University of Hertfordshire

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Original languageEnglish
JournalBritish Journal of General Practice
Journal publication date9 Jul 2018
StateAccepted/In press - 9 Jul 2018

Abstract

Background - Polypharmacy is common among older adults, with increasing numbers also using prescription drugs with herbal medicinal products (HMPs) and dietary supplements. There is no reliable evidence from the UK on concurrent use of HMPs and dietary upplements with prescription drugs in older adults.
Aim - To establish prevalence of concurrent prescription drugs, HMPs and dietary supplements among UK community dwelling older adults and identify potential interactions.
Design and Setting - Cross sectional survey of older adults registered at two general practices in South East England.
Methods - A questionnaire asking about prescription medications, HMPs and sociodemographic information posted to four hundred older adults ≥65 years, identified as taking one or more prescription drug.
Results - Respondents = 155, response rate = 39%, prevalence of concurrent HMP and dietary supplements with prescriptions = 33%. Females more likely than males to be concurrent users (43.4% versus 22.5%; p = 0.009). Number of HMPs and dietary supplements ranged from 1 to 8, (mean = 3, median = 1; SD = 1.65). The majority of concurrent users (79.6%) used dietary supplements with prescription drugs. Most commonly used dietary supplements were cod liver oil, glucosamine, multivitamins and Vitamin D. Others (31.6%) used only HMPs with prescription drugs. HMPs were evening primrose oil, valerian, Nytol herbal© 56 (a combination of hops, gentian and passion flower). Sixteen participants (32.6%) were at risk of potential adverse drug interactions.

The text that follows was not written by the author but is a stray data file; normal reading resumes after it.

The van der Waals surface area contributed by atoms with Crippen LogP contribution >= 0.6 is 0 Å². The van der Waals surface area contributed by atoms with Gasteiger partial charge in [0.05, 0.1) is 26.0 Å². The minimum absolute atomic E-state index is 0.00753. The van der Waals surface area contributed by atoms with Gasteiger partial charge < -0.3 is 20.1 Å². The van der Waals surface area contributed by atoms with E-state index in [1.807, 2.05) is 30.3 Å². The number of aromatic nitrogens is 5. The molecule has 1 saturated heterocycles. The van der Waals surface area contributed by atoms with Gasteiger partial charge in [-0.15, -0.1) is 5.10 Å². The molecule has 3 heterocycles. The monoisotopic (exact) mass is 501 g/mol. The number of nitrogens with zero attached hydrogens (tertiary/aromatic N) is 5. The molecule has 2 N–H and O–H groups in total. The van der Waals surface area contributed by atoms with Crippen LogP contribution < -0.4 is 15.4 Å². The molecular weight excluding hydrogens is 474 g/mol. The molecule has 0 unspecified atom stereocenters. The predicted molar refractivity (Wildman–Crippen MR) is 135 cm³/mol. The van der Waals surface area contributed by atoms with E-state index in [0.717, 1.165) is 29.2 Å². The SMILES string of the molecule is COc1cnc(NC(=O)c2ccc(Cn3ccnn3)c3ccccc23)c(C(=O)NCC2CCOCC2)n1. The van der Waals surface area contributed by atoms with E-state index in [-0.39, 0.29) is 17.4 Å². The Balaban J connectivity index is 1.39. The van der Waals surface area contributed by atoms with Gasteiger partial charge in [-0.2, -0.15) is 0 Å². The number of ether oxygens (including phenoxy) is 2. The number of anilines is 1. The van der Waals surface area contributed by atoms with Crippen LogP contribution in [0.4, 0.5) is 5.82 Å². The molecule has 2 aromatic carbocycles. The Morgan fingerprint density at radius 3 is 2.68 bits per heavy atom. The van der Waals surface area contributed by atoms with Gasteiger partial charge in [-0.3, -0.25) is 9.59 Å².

Conclusion - General Practitioners should routinely ask questions regarding herbal and supplement use, to identify and manage older adults at potential risk of adverse-drug interactions.
How this fits in • Older adults use herbal medicines and dietary supplements with prescription 66 drugs to manage chronic conditions and to maintain health. • The use of HMPs and dietary supplements with prescription drugs among older adults is under researched. • Concurrent use of HMPs and dietary supplements with warfarin, statins and anti-inflammatory drugs is common among UK older adults. • One in three concurrent user is at risk of a potential herb-drug or supplement drug interaction.

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